How do you know if your newborn is getting enough sleep. Or conversely, getting enough milk to keep them asleep. Read on to find out about the sleep habits of newborns.
How much sleep is normal?
On average, newborns will sleep approximately 16.5 hours out of each 24 hour period. But what’s ‘average’ can be difficult to determine. Your baby may sleep as little as 10 hours per day (sorry about that!). Or as much as 20 to 23 hours in a 24 hour period. However, such a long stretch of sleep in one 24 hour period is extremely uncommon.
It is more common to see your newborn sleeping in cycles. Some newborns enjoy regularly feeding and will wake on queue every 3 hours to be breastfed. Initially, it can take almost an hour for a newborn to feed and then you to burp and change him before resettling. Thus, leaving the other 2 hours for sleep before the cycle begins again.
Sleeping through the night
Sorry to be the bearer of bad news, but it is highly unlikely your newborn is going to sleep through the night for quite a while. I want to sarcastically say that my youngest is 4 and I’m still waiting – but am afraid that statement will shatter your dreams and you will lose all hope! 🙂
However, research suggests that formula fed babies are likely to have longer stretches of sleep at night than their breastfed counterparts. That doesn’t mean you should give up breastfeeding. Quite the contrary, you’ll be amazed at the new skill set you will acquire of being able to breastfeed while half asleep yourself ;-).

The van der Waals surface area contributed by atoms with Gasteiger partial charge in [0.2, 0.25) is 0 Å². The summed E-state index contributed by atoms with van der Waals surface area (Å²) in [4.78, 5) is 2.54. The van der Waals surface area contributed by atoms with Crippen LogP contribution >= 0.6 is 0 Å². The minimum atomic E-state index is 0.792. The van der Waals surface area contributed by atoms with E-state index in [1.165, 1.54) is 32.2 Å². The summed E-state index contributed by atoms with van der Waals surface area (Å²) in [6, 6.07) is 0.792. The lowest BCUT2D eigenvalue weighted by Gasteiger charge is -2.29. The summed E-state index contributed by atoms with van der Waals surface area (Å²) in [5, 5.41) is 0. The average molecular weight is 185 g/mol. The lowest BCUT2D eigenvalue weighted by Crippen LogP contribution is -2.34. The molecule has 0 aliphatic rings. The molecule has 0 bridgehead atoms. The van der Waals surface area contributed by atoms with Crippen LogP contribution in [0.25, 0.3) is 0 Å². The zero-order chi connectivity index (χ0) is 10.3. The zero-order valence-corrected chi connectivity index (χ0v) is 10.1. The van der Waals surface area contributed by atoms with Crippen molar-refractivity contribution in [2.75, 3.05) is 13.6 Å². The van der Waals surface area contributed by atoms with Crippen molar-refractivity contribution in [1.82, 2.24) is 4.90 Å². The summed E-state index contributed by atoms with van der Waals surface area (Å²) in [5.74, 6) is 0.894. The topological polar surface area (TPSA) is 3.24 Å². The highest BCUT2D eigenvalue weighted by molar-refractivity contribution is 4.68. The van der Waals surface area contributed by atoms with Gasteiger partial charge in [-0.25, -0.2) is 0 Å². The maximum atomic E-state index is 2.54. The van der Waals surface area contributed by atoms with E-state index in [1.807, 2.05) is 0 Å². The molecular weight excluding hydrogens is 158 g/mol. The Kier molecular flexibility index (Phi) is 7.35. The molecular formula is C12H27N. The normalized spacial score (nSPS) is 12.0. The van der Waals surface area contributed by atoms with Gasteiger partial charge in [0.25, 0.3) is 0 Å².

What if your babies long sleep is during the day?
Don’t despair. You can change this pattern by moving their internal body clock. Make the room lighter during the day. Perhaps using shade blinds instead of block outs. Then at night, feed, change and burp your baby using only a night light to light the room. And keep additional noise to a minimum, voices low and no startle noises.
What to do if you are really struggling?
Know that you are not alone. Seek help early from your healthcare professional or a lactation consultant or a night nurse. Remember, sleep deprivation was used as a torture technique in war times. And lack of sleep can be really debilitating. So seek help early!
Want to know more about breastfeeding your newborn. Check out our article to prepare yourself.
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